Meet the artists: Aaron Ford

Meet the artists: Aaron Ford

Aaron Ford in his studio. Photo by Luana Rigolli
Aaron Ford in his studio. Photo by Luana Rigolli

An interview with Aaron Ford, Sainsbury Scholar, in which he speaks about the work he has produced during his residency at the BSR from September – December 2023, ahead of the Winter Open Studios.

Your project for the BSR suggests that painting can be employed as a reference point along a historical timeline, locating recurrent iconographical symbols and detecting their presence in contemporary visual discourse. What is projected onto the past reveals attitudes towards the present; the historical figures, art and architecture that we encounter arrive loaded with our cultural experience. Could you tell us more?

I see my practice essentially as a search for different symbols which recur throughout art and history. Certain figures, scenes and places have been represented many times over, subsequently making their way into the broader cultural imagination. As I am a painter I use painting as a helpful reference point in locating these moments, both in the past and in contemporary discourse.

Aaron Ford, Artist's studio, 2023. Courtesy of the artist.

These reference points have previously included, for example, the patterning found on traditional Ghanaian kente cloth. From once serving a specific ceremonial function amongst a group of peoples within Ghana, it now unofficially acts as a clumsy universal signifier for Africa. Another example includes the phrase ‘Ecce Homo’, which today would yield the search result ‘The Monkey Christ’; a botched restoration of a 1930’s fresco in a southern Spanish church undertaken by an elderly parishioner in 2012. In this way a painterly narrative is drawn over 2000 years from early Christian iconography right up to the enthusiastic restorer Cecilia Giménez.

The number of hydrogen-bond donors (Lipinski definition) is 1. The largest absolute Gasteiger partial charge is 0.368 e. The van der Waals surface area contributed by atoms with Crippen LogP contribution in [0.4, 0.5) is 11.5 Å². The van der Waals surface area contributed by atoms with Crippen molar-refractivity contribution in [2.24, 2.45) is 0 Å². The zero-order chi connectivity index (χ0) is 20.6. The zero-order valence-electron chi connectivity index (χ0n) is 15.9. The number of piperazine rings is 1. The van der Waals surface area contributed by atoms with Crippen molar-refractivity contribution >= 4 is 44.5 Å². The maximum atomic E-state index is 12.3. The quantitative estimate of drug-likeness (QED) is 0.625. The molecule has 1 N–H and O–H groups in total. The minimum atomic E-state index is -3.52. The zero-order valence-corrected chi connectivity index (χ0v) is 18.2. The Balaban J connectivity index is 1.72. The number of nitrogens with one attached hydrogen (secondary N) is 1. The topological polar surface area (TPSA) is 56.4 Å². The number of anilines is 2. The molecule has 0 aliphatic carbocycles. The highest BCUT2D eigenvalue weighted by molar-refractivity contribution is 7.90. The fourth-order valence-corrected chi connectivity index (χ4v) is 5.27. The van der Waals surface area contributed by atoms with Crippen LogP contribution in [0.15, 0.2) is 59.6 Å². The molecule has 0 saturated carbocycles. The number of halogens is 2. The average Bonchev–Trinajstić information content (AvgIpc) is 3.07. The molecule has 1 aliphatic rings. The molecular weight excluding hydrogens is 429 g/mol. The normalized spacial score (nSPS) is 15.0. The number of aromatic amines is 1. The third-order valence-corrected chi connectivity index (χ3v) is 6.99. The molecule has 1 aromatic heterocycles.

In Rome this has developed into a process of painting on glass. Glass as a surface is multiple things at once. It’s reflective but also allows light through it. It’s incredibly smooth which counterintuitively means that because it lacks the porosity of a material such as canvas, any marks placed on it remain unaltered. Similarly, it can act as a modular vessel for presenting painting as a method of research. I have been continuously rearranging these glass panels in the studio, and in doing so stumbled across a new kind of pictorial ‘trinity’ when discussing the figure of Hannibal Barca, that being the Alps, elephants, and Hannibal himself.

Aaron Ford, Artist's studio, 2023. Courtesy of the artist.

How did you come across Hannibal Barca and how are you developing your study of this figure while in Rome?

Hannibal Barca has interested me for the same reason he interests most people; the Carthaginian military leader acts as a disruption to the narrative which surrounds ancient Rome’s political and military superiority. He is at once vilified and glorified, both in the contemporaneous sources as well as today.

Carthage is located in modern day Tunisia, and although ethnographers hypothesise that Hannibal would resemble North African or Eastern Mediterranean peoples, due to Carthage residing on the continent of Africa he has been reappropriated by black culture as a symbol of black excellence and power. As an artist, this act of projection interests me, and indicates that Hannibal embodies a kind of migrating cultural signifier, primed for the absorption of a multitude of different values and aesthetics.

What I have discovered since being in Rome is the sheer amount of diversity within the cultural groups who lay claim to him. I was made aware through discussion at BSR of a Semitic tradition of identifying with Hannibal asserted by Sigmund Freud on his travels through Rome in ‘Interpretation of Dreams’. Similarly he has undergone an orientalising influence which has subsequently been reabsorbed back into contemporary North African and Middle Eastern discourse. What has been interesting is the continuing awareness that these are not benign figures, the inevitable tensions that arise from continual reappropriation can be sometimes celebratory and sometimes conflicting, existing in a strange liminal space between adoration and notoriety, much like Hannibal Barca himself.

Aaron Ford, Artist's studio, 2023. Courtesy of the artist.

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